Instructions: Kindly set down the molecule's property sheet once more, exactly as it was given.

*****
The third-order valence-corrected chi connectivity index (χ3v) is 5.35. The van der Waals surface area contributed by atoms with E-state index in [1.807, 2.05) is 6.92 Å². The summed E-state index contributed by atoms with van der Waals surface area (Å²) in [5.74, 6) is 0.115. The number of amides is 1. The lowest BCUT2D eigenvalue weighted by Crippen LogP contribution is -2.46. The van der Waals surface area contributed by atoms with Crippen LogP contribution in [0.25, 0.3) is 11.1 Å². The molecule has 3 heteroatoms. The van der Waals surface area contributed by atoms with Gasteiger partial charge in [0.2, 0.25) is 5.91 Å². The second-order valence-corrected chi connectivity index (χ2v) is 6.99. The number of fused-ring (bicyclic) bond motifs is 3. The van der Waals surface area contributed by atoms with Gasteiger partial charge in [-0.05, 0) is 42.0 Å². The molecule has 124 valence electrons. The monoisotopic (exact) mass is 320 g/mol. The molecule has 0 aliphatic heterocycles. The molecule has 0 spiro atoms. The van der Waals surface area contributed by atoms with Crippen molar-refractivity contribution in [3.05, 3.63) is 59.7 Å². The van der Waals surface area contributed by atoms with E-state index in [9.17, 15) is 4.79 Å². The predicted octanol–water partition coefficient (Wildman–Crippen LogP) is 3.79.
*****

The third-order valence-corrected chi connectivity index (χ3v) is 5.35. The van der Waals surface area contributed by atoms with E-state index in [1.807, 2.05) is 6.92 Å². The summed E-state index contributed by atoms with van der Waals surface area (Å²) in [5.74, 6) is 0.115. The number of amides is 1. The lowest BCUT2D eigenvalue weighted by Crippen LogP contribution is -2.46. The van der Waals surface area contributed by atoms with Crippen LogP contribution in [0.25, 0.3) is 11.1 Å². The molecule has 3 heteroatoms. The van der Waals surface area contributed by atoms with Gasteiger partial charge in [0.2, 0.25) is 5.91 Å². The second-order valence-corrected chi connectivity index (χ2v) is 6.99. The number of fused-ring (bicyclic) bond motifs is 3. The van der Waals surface area contributed by atoms with Gasteiger partial charge in [-0.05, 0) is 42.0 Å². The molecule has 124 valence electrons. The monoisotopic (exact) mass is 320 g/mol. The molecule has 0 aliphatic heterocycles. The molecule has 0 spiro atoms. The van der Waals surface area contributed by atoms with Crippen molar-refractivity contribution in [3.05, 3.63) is 59.7 Å². The van der Waals surface area contributed by atoms with E-state index in [9.17, 15) is 4.79 Å². The predicted octanol–water partition coefficient (Wildman–Crippen LogP) is 3.79.